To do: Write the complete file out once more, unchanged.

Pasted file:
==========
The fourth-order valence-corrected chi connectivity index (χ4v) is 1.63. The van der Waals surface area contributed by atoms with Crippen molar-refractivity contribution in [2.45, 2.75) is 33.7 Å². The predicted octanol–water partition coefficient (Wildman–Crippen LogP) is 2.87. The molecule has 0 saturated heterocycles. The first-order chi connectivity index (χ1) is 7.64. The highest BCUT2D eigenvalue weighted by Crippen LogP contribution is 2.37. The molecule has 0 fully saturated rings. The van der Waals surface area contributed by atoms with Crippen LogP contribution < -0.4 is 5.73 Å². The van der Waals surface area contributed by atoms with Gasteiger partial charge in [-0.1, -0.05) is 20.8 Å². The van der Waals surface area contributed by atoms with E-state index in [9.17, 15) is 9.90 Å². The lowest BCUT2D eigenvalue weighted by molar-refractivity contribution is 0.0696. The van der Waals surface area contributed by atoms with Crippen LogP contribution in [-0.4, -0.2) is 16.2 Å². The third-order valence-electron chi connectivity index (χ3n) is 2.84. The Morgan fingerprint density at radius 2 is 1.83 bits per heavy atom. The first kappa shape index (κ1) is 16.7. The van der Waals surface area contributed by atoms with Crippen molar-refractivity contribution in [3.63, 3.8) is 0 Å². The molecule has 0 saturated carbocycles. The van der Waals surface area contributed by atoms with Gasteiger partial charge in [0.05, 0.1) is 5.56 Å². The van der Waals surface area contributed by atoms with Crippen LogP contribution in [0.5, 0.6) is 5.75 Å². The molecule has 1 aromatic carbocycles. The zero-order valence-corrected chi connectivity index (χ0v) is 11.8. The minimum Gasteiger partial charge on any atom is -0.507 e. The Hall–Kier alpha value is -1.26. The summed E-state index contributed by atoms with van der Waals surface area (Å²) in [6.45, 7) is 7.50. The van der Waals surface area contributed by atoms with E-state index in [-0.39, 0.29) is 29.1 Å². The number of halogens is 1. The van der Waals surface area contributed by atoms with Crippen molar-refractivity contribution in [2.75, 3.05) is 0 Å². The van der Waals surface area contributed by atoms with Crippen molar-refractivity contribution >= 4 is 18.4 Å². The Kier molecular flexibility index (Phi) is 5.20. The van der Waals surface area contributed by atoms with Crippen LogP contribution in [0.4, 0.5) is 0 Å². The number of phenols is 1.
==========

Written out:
The fourth-order valence-corrected chi connectivity index (χ4v) is 1.63. The van der Waals surface area contributed by atoms with Crippen molar-refractivity contribution in [2.45, 2.75) is 33.7 Å². The predicted octanol–water partition coefficient (Wildman–Crippen LogP) is 2.87. The molecule has 0 saturated heterocycles. The first-order chi connectivity index (χ1) is 7.64. The highest BCUT2D eigenvalue weighted by Crippen LogP contribution is 2.37. The molecule has 0 fully saturated rings. The van der Waals surface area contributed by atoms with Crippen LogP contribution < -0.4 is 5.73 Å². The van der Waals surface area contributed by atoms with Gasteiger partial charge in [-0.1, -0.05) is 20.8 Å². The van der Waals surface area contributed by atoms with E-state index in [9.17, 15) is 9.90 Å². The lowest BCUT2D eigenvalue weighted by molar-refractivity contribution is 0.0696. The van der Waals surface area contributed by atoms with Crippen LogP contribution in [-0.4, -0.2) is 16.2 Å². The third-order valence-electron chi connectivity index (χ3n) is 2.84. The Morgan fingerprint density at radius 2 is 1.83 bits per heavy atom. The first kappa shape index (κ1) is 16.7. The van der Waals surface area contributed by atoms with Crippen molar-refractivity contribution in [3.63, 3.8) is 0 Å². The molecule has 0 saturated carbocycles. The van der Waals surface area contributed by atoms with Gasteiger partial charge in [0.05, 0.1) is 5.56 Å². The van der Waals surface area contributed by atoms with Crippen LogP contribution in [0.5, 0.6) is 5.75 Å². The molecule has 1 aromatic carbocycles. The zero-order valence-corrected chi connectivity index (χ0v) is 11.8. The minimum Gasteiger partial charge on any atom is -0.507 e. The Hall–Kier alpha value is -1.26. The summed E-state index contributed by atoms with van der Waals surface area (Å²) in [6.45, 7) is 7.50. The van der Waals surface area contributed by atoms with E-state index in [-0.39, 0.29) is 29.1 Å². The number of halogens is 1. The van der Waals surface area contributed by atoms with Crippen molar-refractivity contribution in [2.75, 3.05) is 0 Å². The van der Waals surface area contributed by atoms with Crippen molar-refractivity contribution >= 4 is 18.4 Å². The Kier molecular flexibility index (Phi) is 5.20. The van der Waals surface area contributed by atoms with Crippen LogP contribution in [0.4, 0.5) is 0 Å². The number of phenols is 1.